- How many bids will the company chase this year?
- What is the expected size of such bids?
- Which departments and agencies are likely bid targets?
- What kind of work is involved, and what are the candidate requirements?
Leaders might say, “I’d love to tell you, but we don’t have that information.” This seems to make sense—after all, how can they tell you about bids that haven’t even been drafted yet?
But they can help you by sharing some estimates. You might find it useful to have even this rough level of detail:
- Approximately 5-15 bids
- Mostly 20-50M, but want to chase at least three game changers in the 80M range
- Mostly agencies with which we’re currently engaged, although we’re considering two new targets
Asking these questions can help get the ball rolling on strategic conversations. It shows that your team is thinking about long-term plans and meeting revenue goals, which makes it easier to get you involved in planning.
Build productive relationships
Talent Acquisition is a vital support partner, especially for project managers on active contracts. These one-to-one relationships are vital for helping you develop a more strategic role in the organization. In particular, focus on building relationships with people in:
- Business development: The business development team can benefit enormously from collaborating with TA. Sometimes, the development team will turn down an opportunity because the staffing requirements seem unrealistic. But if they talk to your team, you might be able to suggest a solution that allows for a viable bid.
- Operations: Active project managers should be on the lookout for opportunities to grow existing contracts. To do this, they’ll need to find the right people, often at short notice. If you have a one-to-one relationship, you can discuss this with PMs and let them know if you have suitable candidates in your talent pipeline.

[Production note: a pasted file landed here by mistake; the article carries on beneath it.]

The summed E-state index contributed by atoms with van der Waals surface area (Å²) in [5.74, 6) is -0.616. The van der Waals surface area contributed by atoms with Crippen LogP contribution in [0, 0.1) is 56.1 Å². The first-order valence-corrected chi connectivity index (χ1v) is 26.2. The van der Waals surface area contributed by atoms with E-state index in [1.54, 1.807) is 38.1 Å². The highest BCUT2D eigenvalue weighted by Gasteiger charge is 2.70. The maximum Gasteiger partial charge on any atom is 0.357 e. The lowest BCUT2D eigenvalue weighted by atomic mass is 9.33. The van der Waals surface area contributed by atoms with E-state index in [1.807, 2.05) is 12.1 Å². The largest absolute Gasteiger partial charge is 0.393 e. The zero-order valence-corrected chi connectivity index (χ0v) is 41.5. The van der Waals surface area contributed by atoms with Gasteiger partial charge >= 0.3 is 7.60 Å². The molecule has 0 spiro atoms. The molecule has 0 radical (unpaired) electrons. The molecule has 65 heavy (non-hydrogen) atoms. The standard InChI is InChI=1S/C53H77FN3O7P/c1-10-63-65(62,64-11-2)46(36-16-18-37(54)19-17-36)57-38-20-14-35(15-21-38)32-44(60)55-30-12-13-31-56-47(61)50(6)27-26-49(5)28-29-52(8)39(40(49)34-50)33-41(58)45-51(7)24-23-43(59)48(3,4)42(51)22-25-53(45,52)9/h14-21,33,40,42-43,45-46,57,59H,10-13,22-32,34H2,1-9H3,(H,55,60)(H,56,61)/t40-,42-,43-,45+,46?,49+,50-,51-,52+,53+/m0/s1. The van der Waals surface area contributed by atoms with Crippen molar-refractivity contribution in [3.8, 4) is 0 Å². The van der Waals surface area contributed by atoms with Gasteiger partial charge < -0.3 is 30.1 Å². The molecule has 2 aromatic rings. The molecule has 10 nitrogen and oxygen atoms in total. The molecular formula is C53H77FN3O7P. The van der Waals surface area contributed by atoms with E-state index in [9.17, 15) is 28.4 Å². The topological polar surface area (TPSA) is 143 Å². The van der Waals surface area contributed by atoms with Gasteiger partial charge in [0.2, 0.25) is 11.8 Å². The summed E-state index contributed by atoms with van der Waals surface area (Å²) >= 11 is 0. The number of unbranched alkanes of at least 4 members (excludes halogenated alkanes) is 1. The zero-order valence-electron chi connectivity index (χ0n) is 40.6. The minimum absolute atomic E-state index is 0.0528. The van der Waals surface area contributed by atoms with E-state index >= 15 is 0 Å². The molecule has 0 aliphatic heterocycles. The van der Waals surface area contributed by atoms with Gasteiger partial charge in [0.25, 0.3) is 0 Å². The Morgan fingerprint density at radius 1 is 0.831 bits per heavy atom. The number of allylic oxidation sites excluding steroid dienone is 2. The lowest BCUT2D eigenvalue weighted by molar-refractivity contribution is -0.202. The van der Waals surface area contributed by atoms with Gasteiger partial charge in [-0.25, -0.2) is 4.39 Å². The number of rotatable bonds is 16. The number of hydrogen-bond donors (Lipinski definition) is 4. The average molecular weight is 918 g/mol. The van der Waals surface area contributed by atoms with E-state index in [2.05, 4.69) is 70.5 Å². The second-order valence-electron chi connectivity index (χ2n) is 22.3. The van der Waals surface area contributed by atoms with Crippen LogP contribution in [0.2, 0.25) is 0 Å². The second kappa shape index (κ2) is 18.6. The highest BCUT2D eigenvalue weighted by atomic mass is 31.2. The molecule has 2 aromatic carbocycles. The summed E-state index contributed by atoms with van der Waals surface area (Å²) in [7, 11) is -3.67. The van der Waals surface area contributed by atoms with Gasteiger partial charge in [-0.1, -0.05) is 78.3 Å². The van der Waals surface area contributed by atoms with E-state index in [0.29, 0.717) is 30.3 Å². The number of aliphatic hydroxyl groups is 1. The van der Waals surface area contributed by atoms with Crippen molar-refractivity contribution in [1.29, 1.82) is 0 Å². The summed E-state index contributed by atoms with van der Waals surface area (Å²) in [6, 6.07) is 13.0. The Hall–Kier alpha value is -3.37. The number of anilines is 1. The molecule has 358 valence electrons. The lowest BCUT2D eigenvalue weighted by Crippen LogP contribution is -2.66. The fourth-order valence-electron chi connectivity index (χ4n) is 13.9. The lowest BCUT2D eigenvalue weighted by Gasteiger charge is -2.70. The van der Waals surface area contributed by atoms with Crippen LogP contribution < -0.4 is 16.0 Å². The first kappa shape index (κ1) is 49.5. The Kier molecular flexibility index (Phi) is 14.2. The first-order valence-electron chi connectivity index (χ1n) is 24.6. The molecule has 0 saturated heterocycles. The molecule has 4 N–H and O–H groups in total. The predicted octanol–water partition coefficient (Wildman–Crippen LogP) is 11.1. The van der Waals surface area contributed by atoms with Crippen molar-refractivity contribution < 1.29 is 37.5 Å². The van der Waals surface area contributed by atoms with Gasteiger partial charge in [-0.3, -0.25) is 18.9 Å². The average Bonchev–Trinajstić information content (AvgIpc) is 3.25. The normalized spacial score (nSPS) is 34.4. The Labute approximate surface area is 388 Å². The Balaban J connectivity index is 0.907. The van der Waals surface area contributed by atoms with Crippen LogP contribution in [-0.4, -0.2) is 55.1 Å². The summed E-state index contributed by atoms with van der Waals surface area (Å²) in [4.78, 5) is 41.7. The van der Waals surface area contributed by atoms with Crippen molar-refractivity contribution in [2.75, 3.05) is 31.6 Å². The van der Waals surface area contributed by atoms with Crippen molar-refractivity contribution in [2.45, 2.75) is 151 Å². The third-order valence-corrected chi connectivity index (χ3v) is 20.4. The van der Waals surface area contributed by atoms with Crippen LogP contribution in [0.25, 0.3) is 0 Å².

- Senior leadership: Senior leaders often have to juggle staffing requests themselves, especially if PMs are arguing over who has the greatest need for a new employee. When you know these decision-makers personally, you can help them prioritize resource allocation in a way that complements the organization’s long-term strategic needs.
Start thinking strategically
The best way to become a strategic partner is to act like one. Often, this is simply a matter of reframing your own responsibilities as part of a bigger effort to achieve growth. Some ways that TA can influence growth include:
- Understanding growth targets: It helps to know as much as possible about your company’s high-level targets: estimated growth, main areas of opportunity, and strategically important contracts. This allows you to think about talent acquisition duties as part of a bigger picture, and you can then guide your team accordingly.
- Working on employer branding: Employer branding has a huge impact on your ability to recruit, so it makes sense to have some input into a branding strategy. If your company doesn’t have an active employer branding strategy, try to start a conversation based on the feedback you’re hearing from candidates and employees.
- Providing data: Talent acquisition teams have access to a lot of valuable data, including data on Incumbent Capture data, employee engagement, compensation benchmarking, time-to-fill, and cost-per-hire. Data is essential for strategic decision-making, so you can help by gathering and providing timely information.
Need help with your GovCon talent strategy?